Hotel Management Class Notes 24

What is Silver Service? A Brief Guide To Silver Service

Silver Service is an expression known to many. But do you actually know what it really means, and what it all entails? We often get asked, “what is silver service?”. So clearly, the answer is not as obvious as we thought. 

There are many different facets to Silver Service that can be discussed elaborately, or taught in training. However, with the below we hope to give you a brief overview of the art that is Silver Service!

What is Silver Service?

Silver Service is the all-encompassing word for all types of (mostly) food and beverage service. Being it formal or informal. From pouring a cup of tea to synchronised service on a yacht through to cutting a cigar. It is a skill that requires education in the fundamental theory supported by hands-on practice.

You can find Silver Service practised by staff in private homes, hotels, restaurants, chalets and yachts.

Silver service has been around for hundreds of years. Starting with the origin of silver cutlery and tableware. But unless you’ve eaten at high-end restaurants/hotels or worked in wealthy homes, you may not have experienced silver service dining.  

Historically upper-class British people have admired and respected the service referred to as Silver Service. This has become the ‘bar’ set for dining across the globe. It originates from the 17th and 18th century. On Sundays the normal wait staff in a private home would be given the day off. So the Butler (head of the house and staff) would be asked to step in to serve the food to the family. The Butler would walk around the table, serving the family or guests from his platter directly onto their plates.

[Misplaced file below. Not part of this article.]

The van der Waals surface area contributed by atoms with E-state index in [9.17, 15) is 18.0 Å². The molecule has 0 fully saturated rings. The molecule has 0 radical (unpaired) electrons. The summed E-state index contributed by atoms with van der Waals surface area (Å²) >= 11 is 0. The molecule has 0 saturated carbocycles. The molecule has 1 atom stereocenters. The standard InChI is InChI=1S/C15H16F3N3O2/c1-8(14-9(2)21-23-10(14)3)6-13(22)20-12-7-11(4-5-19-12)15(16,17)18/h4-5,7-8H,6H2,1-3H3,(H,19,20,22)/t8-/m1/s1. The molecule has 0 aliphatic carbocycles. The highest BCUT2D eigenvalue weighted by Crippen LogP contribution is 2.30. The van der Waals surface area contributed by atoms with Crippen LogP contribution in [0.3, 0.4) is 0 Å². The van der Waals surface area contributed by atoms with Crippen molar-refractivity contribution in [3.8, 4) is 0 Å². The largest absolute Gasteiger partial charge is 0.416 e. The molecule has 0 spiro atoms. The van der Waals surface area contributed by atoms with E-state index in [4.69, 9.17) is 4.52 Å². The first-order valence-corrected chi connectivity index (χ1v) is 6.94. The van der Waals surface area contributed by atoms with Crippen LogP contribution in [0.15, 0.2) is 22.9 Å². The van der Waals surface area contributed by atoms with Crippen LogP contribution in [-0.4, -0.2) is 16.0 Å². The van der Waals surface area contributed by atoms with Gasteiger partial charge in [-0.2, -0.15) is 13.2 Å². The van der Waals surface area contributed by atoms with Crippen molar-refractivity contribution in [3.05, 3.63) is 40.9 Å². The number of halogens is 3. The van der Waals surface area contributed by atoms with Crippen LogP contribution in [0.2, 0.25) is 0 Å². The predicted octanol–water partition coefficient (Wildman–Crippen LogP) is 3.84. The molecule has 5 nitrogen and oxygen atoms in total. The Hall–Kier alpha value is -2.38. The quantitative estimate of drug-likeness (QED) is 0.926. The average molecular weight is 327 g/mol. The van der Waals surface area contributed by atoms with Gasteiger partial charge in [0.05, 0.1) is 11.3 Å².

How To? A Brief Overview Of Silver Service

Typically, Silver Service is performed from the left side. In France, this service is known as service à l’anglaise (“English service”).  

  • Food is always served from the left, drinks and plated meals from the left.  
  • The guest to the host/principals right is served first. (This is typically the most prominent guest of the principal).
  • Service continues clockwise so you don’t bump into other servers.  
  • Plates and glasses are cleared from the right. Again starting with the guest to the host’s right.
  • Glasses are stacked in a diagonal to the right (by course). Starting with wine and then lastly water glasses in front.
  • You stand behind the guest, to the guests left side (as a general rule). Holding and supporting the silverware with food on it with your left hand. And then serve the food with your right hand. Using your right hand you use the pincers (normally serving fork/spoon) to serve the food.  

Some Ground Rules Of Silver Service

The complete rulebook of “What is Silver Service” is rather large. However the below gives you an initial idea of some of the ground rules to adhere to.

  1. Never leave an empty space before a guest.  
  2. Blend into the background. Excellent service is quiet, effortless and unobtrusive.  
  3. The ratio of servers to guests depends on a) the number of courses and b) special prep required.
  4. Do not touch the plates!
  5. Single direction service.
  6. Atmosphere is important.
  7. Temperature of the plates are either cooled or heated due the type of food being served and in guidelines with the Chef’s requirements.  
  8. Plates are served and cleared from the left side.
  9. Water and wine glasses remain on the table throughout the entire meal. As guests will have their own preferences on wines/beverages drunk. Only the sherry glass is removed.  

Different Types Of Silver Service

There are many different types of Silver Service. And if you are in the hospitality industry it is vital to not only know the difference, but to be able to provide them flawlessly.

  • Russian Service: Service à la russe (French, “service in the Russian style”) is a manner of dining that involves courses being brought to the table sequentially. 
  • Butler Service: A modification of silver service. In Butler service the guest helps themselves from a serving plate held by the waiter or Butler
  • Buffet Service: Guests help themselves to food.
  • Tray Service: Tray service can be breakfast, lunch or supper.
  • English Service: The food is plated and brought to the host. Who then passes it along the table to the guests.
  • French Service: Food is brought out at once in an impressive display
  • American Service: Portions of food are plated in the kitchen. Bread, butter, and salads are served on the table.